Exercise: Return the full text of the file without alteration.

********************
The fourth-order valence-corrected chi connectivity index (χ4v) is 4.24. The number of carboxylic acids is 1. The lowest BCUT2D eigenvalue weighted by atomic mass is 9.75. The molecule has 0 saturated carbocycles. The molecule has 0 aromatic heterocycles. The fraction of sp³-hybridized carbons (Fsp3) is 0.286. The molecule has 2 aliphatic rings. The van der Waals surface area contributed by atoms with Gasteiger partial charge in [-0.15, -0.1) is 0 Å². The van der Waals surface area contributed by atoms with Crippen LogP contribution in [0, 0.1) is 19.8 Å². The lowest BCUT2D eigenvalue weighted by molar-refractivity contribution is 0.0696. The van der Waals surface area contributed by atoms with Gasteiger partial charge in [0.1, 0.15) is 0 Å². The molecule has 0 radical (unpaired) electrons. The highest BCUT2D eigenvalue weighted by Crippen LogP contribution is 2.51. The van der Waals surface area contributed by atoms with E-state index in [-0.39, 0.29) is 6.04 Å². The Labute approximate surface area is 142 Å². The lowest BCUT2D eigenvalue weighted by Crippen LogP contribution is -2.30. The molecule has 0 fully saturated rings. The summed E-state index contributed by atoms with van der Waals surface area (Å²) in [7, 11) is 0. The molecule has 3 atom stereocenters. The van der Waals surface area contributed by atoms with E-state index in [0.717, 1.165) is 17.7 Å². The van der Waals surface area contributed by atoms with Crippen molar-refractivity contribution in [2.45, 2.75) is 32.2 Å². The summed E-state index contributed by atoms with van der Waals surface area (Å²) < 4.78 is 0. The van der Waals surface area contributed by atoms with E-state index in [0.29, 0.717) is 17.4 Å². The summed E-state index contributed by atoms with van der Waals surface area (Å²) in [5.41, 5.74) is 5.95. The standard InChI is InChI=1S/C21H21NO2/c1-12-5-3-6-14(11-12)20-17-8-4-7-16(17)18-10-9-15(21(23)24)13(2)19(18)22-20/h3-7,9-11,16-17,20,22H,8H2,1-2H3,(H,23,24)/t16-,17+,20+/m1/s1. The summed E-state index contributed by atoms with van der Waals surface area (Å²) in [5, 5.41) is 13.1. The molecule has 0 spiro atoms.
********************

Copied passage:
The fourth-order valence-corrected chi connectivity index (χ4v) is 4.24. The number of carboxylic acids is 1. The lowest BCUT2D eigenvalue weighted by atomic mass is 9.75. The molecule has 0 saturated carbocycles. The molecule has 0 aromatic heterocycles. The fraction of sp³-hybridized carbons (Fsp3) is 0.286. The molecule has 2 aliphatic rings. The van der Waals surface area contributed by atoms with Gasteiger partial charge in [-0.15, -0.1) is 0 Å². The van der Waals surface area contributed by atoms with Crippen LogP contribution in [0, 0.1) is 19.8 Å². The lowest BCUT2D eigenvalue weighted by molar-refractivity contribution is 0.0696. The van der Waals surface area contributed by atoms with Gasteiger partial charge in [0.1, 0.15) is 0 Å². The molecule has 0 radical (unpaired) electrons. The highest BCUT2D eigenvalue weighted by Crippen LogP contribution is 2.51. The van der Waals surface area contributed by atoms with E-state index in [-0.39, 0.29) is 6.04 Å². The Labute approximate surface area is 142 Å². The lowest BCUT2D eigenvalue weighted by Crippen LogP contribution is -2.30. The molecule has 0 fully saturated rings. The summed E-state index contributed by atoms with van der Waals surface area (Å²) in [7, 11) is 0. The molecule has 3 atom stereocenters. The van der Waals surface area contributed by atoms with E-state index in [0.717, 1.165) is 17.7 Å². The van der Waals surface area contributed by atoms with Crippen molar-refractivity contribution in [2.45, 2.75) is 32.2 Å². The summed E-state index contributed by atoms with van der Waals surface area (Å²) < 4.78 is 0. The van der Waals surface area contributed by atoms with E-state index in [0.29, 0.717) is 17.4 Å². The summed E-state index contributed by atoms with van der Waals surface area (Å²) in [5.41, 5.74) is 5.95. The standard InChI is InChI=1S/C21H21NO2/c1-12-5-3-6-14(11-12)20-17-8-4-7-16(17)18-10-9-15(21(23)24)13(2)19(18)22-20/h3-7,9-11,16-17,20,22H,8H2,1-2H3,(H,23,24)/t16-,17+,20+/m1/s1. The summed E-state index contributed by atoms with van der Waals surface area (Å²) in [5, 5.41) is 13.1. The molecule has 0 spiro atoms.